Delta Airlines wants other carriers to help when it comes to protecting their flights by sharing their individual lists of unruly passengers, a company executive said on Friday.

Kristen Manion Taylor, senior vice president of in-flight service, wrote to flight attendants on Wednesday to inform them that the carrier has asked other airlines to "share their 'no-fly' lists to further protect airline employees." She added that passenger safety would not be effective if unruly customers can move between carriers.

Delta says its no-fly list has 1,600 names. United Airlines, a Delta competitor, is said to maintain a separate list of about 1,000 customers, according to The Independent.

Unruly customers have always been a cause of concern for customers, crew members and authorities, particularly during the COVID-19 pandemic. Attempts to enforce the federal mask mandate, in particular, have sparked incidents of violence and harassment of flight crews that have, at times, resulted in delays or forced landings in some cases.

This week, Sara Nelson, the president of the Association of Flight Attendants union, testified that the Federal Aviation Administration (FAA) had logged 4,284 "unruly passenger reports" since January when the Biden administration issued an order requiring passengers to wear masks on all flights.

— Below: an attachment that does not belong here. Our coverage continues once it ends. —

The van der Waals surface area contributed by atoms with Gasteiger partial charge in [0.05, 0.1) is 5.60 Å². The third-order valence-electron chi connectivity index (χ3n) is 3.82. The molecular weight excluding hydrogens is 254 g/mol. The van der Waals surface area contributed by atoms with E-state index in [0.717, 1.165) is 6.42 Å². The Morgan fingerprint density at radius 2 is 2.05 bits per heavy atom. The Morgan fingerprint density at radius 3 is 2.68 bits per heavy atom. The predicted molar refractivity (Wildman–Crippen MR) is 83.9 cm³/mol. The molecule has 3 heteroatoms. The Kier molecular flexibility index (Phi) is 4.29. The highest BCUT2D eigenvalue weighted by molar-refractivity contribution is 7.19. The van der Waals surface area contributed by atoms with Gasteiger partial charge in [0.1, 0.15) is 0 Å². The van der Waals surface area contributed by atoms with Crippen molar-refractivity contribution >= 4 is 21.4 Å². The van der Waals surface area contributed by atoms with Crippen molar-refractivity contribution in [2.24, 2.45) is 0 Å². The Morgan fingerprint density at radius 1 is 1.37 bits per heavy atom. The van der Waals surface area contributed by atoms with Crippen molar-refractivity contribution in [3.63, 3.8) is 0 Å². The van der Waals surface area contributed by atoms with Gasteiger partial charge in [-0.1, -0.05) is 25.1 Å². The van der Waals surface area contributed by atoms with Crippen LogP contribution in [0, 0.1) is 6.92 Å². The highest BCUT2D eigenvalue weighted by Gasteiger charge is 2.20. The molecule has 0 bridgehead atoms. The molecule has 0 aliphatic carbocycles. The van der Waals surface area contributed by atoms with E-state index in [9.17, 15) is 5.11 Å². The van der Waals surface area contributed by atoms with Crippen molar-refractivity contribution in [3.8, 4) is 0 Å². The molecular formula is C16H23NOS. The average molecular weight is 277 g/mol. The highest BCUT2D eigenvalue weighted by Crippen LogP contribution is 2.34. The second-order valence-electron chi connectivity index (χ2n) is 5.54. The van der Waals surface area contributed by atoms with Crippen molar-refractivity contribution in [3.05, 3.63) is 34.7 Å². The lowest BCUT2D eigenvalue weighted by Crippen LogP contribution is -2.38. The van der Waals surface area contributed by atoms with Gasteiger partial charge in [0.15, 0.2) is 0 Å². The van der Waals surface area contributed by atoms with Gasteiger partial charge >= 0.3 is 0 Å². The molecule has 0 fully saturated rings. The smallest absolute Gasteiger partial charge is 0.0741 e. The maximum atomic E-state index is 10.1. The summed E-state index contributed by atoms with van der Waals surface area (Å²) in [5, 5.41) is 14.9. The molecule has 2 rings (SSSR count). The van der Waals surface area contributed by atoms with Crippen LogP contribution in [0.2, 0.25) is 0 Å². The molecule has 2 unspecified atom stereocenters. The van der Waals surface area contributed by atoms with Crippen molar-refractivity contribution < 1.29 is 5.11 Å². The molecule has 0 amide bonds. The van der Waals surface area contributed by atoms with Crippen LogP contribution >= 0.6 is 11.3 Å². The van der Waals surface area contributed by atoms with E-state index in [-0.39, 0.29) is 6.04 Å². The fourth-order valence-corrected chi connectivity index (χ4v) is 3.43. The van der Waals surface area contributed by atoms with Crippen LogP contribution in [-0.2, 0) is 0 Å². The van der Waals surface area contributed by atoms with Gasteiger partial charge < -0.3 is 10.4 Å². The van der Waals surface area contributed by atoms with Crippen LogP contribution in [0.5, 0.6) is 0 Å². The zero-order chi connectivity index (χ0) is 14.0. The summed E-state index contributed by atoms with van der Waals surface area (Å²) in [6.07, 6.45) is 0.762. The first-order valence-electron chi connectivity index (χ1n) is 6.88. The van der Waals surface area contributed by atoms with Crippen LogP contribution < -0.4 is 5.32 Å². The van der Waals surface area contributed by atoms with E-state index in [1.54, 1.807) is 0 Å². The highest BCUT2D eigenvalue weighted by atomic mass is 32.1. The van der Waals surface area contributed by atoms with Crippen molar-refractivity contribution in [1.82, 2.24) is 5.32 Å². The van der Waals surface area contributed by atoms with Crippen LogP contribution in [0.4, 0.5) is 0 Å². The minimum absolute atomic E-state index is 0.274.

Three-quarters of these incidents were related to a refusal to wear masks onboard and 61% involved passengers hurling racist, sexist or homophobic slurs. Nelson warned that if more was not done to cut down on these incidents then "there may be more incidents in 2021 than in the entire history of aviation.”

FAA data show that the number of incidents of airline harassment has been cut by 50% since instituting a zero-tolerance policy that has resulted in more than $1 million in fines to unruly passengers. However, the agency has said that the current rate of six incidents per 10,000 flights is "too high" for its liking.

To cut down further on this negative behavior, the Transportation Security Agency (TSA) was ordered by President Joe Biden to double existing fines for flouting mask mandates. Fines for first-time offenders would be $500 to $1,000 and repeat offenders would be made to pay up to $3,000 under the new executive order.

"If you break the rules, be prepared to pay," Biden said on Sept. 9 when announcing the new measure.

Another option that is being considered is cutting down on the availability of alcohol on flights. Neither American Airlines nor Southwest Airlines are selling alcohol over concerns on how drinking fuels bad behavior.

Rep. Peter DeFazio, D-Ore., said on Sept. 10 that airport restaurants should also get involved more by stopping the sale of to-go cups of alcohol to passengers.